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Musings and Memories

A Mighty Fortress is our God

Doug Dezotell
Posted 5/28/22

Raised in a predominantly Scandinavian community in North Dakota was wonderful. Of course it was all I knew.

I was also raised in a religious home, a Christian home. My Norwegian mother was raised …

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Musings and Memories

A Mighty Fortress is our God

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(The last episode in a series for National Mental Health Awareness Month)

Raised in a predominantly Scandinavian community in North Dakota was wonderful. Of course it was all I knew.

I was also raised in a religious home, a Christian home. My Norwegian mother was raised in Lutheran Church by her Norwegian immigrant parents. And my father (half French and half Norwegian) was raised Catholic by his French mother.

The decision was made early on that the Dezotell children would be raised Lutheran. And it is what we knew growing up.

I was what would be considered a “good Lutheran boy.” I was baptized Lutheran as an infant, dedicated to the Lord, raised attending Sunday school every week, then into the sanctuary for worship services.

I was involved in the youth program, confirmed in the 9th grade, sang with the youth choir, and traveled the country with the drama and choir groups.

We studied and memorized Luther’s Small Catechism, and we heard about the founder of the Lutheran Movement, the Rev. Dr. Martin Luther, all of our lives.

It wasn’t until I was in Bible College and studied Church History that I really learned who Martin Luther was.

The great man was a 16th century German Catholic priest, a parish pastor, a college professor with numerous degrees, including a Doctor of Theology.

Luther was a theologian, a prolific hymnwriter, and a Bible translator, translating the Latin Bible into German, making it accessible to the common person.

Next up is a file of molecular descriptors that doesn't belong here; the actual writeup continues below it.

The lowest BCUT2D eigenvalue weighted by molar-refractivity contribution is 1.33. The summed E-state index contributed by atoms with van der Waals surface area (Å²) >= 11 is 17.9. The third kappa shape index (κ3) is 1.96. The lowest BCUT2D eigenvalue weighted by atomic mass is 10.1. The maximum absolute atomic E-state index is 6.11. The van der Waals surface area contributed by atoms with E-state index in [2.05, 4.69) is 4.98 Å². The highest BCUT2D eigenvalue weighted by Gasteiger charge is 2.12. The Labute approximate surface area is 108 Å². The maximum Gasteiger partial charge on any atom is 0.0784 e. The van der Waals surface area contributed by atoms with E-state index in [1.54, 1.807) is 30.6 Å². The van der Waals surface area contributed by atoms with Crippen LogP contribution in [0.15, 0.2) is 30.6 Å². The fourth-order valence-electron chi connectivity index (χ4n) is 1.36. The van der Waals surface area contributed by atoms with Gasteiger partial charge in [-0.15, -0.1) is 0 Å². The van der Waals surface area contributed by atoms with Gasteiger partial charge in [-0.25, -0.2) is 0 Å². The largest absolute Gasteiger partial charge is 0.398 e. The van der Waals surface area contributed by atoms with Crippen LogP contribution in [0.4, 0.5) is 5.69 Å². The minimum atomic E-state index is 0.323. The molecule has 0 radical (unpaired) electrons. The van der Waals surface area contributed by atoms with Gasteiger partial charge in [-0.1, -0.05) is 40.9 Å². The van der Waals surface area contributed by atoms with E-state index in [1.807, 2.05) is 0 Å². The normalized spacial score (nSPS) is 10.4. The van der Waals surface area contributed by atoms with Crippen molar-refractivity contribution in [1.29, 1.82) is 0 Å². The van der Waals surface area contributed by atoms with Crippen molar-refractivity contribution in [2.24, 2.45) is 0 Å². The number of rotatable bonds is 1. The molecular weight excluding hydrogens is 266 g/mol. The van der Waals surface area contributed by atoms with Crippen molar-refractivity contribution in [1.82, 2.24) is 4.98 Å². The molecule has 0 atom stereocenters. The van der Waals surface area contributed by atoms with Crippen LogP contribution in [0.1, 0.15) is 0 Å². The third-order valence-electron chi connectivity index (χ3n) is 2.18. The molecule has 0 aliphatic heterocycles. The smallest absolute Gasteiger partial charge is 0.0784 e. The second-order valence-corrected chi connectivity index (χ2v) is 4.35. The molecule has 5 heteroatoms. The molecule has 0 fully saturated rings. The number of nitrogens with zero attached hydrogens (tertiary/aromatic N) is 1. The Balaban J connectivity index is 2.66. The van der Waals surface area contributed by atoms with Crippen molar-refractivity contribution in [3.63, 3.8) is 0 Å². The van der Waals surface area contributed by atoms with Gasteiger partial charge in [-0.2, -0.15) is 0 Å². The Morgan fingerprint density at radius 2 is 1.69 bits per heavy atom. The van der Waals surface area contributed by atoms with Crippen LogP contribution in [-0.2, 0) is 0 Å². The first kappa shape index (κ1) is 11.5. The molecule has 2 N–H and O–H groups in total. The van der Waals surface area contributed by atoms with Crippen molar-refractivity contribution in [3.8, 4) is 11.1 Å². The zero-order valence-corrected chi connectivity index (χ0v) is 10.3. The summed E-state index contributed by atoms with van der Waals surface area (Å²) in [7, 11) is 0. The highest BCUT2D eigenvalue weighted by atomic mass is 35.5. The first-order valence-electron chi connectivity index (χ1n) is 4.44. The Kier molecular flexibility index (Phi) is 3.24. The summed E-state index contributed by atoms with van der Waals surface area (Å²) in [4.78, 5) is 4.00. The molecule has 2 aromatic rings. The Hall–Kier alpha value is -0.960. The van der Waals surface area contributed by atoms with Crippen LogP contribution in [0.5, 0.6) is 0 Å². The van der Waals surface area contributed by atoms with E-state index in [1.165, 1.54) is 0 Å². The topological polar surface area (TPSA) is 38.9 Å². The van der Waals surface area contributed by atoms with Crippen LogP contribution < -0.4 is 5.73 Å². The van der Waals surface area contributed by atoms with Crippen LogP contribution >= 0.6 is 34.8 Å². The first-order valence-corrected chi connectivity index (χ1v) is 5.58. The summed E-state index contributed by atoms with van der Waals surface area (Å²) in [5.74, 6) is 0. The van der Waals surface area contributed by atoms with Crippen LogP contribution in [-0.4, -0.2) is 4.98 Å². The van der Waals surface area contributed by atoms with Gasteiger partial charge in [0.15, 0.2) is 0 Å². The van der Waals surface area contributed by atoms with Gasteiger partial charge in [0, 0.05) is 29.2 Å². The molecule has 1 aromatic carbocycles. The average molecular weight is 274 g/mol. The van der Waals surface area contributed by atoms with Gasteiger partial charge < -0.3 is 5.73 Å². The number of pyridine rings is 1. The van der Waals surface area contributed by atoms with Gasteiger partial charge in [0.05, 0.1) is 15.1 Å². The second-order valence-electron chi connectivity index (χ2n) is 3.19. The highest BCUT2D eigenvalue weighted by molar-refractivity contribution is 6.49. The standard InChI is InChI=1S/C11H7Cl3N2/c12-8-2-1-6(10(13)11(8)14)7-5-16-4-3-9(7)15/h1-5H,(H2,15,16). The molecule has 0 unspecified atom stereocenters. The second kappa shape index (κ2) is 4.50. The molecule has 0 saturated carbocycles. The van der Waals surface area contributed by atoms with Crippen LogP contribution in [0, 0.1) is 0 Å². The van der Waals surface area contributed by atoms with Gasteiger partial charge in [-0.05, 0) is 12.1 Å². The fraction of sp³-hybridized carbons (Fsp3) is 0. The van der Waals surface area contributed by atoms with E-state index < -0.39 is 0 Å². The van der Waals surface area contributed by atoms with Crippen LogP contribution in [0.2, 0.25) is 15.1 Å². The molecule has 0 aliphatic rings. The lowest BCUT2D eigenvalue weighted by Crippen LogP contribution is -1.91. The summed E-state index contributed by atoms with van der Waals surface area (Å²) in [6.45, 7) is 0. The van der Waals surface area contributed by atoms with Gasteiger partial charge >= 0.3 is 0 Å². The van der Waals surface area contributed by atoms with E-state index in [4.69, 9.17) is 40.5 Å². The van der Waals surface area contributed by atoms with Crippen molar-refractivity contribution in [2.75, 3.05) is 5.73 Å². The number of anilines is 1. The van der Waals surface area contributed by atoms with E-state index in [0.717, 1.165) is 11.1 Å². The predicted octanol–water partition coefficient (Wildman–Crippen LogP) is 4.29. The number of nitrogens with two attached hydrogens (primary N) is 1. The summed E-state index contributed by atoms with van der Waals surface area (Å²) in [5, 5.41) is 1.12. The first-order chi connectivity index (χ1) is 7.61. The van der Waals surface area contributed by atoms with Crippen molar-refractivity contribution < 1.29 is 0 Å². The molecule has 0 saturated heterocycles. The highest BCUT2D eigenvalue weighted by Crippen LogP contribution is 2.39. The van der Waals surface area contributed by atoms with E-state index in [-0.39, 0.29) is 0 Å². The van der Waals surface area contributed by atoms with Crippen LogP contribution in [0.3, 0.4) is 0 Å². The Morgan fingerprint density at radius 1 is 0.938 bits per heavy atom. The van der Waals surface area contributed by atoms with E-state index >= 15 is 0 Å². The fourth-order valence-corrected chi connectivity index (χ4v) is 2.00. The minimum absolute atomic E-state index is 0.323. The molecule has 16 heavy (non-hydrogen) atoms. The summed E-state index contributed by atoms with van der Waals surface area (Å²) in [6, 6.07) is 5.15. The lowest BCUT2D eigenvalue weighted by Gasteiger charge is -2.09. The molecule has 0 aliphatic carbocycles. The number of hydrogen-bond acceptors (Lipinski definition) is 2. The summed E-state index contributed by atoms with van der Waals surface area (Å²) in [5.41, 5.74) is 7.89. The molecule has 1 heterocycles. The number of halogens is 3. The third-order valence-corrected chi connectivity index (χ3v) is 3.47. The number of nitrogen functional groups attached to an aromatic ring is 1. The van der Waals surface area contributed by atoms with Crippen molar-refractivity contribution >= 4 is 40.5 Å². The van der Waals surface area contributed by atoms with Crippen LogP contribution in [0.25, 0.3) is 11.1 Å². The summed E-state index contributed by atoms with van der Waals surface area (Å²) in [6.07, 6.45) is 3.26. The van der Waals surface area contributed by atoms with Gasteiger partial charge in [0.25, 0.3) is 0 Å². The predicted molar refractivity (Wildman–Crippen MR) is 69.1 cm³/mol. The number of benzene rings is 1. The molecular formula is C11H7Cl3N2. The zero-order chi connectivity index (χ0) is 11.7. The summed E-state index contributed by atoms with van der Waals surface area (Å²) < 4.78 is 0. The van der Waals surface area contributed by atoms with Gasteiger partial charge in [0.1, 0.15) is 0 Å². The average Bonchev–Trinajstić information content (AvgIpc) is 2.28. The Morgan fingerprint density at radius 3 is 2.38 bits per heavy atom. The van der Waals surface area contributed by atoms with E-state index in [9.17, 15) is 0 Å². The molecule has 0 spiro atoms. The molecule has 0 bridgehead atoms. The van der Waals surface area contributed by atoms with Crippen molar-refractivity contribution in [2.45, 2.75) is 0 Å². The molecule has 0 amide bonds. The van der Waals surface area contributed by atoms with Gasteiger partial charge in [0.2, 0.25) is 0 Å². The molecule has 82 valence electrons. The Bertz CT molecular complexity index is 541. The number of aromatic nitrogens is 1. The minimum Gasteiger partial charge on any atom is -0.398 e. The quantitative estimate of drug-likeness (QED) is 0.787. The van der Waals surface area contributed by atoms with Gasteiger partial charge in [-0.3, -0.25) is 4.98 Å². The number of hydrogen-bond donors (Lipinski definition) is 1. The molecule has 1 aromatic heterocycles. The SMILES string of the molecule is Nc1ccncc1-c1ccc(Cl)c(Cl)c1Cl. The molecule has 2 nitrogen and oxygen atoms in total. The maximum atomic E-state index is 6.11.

And the Rev. Dr. Martin Luther was also a protestor who sought to reform certain aspects of the Roman Catholic Church.

Due to his protests and a desire for reformation, Luther was excommunicated from the Roman Church by the Pope, but he stayed at the University of Wittenberg and taught theology and Bible courses for the rest of his career.

One thing that most people don’t know about the founder of the Lutheran Church, and one of the leaders of the Protestant Reformation, was the fact that he suffered with depression and anxiety for most of his life.

Luther struggled with his fear that he was not good enough to be forgiven by God, which only added to his depression.

He prayed and studied the Word of God incessantly, looking for help from above and within. Yet even with his personal struggles, he was able to continue his very successful public ministry and compassionate pastoral care.

Given his pastor’s heart, Luther sought to bring spiritual counsel to struggling souls in his parish and in his university responsibilities.

In the “Aquila Report,” May 17, 2016, Allan Adams wrote this about the Rev. Dr. Martin Luther: “Luther himself endured many instances of depression. He described the experience in varied terms: melancholy, heaviness, depression, dejection of spirit; downcast, sad, downhearted. He suffered in this area for much of his life and often revealed these struggles in his works. Evidently he did not think it a shameful problem to be hidden.”

Many people in Luther’s day thought mental illness of any kind was brought on by demonic possession, and persons who suffered with these types of afflictions and diseases needed to be hidden away, or at least it needed to be kept hush-hush, and not spoken about.

There are still people today, almost 500 years later, who feel this way. But mental illness is not something to be ashamed of, any more than physical illnesses are.

As Adams wrote about Luther’s depression, “Evidently he did not think it a shameful problem to be hidden.”

At United Lutheran Church, my home church up North, we sang many of Martin Luther’s hymns. My favorite has always been “A Mighty Fortress Is Our God.”

This hymn was originally written in German of course, and it is a celebration of Father God’s awesome power.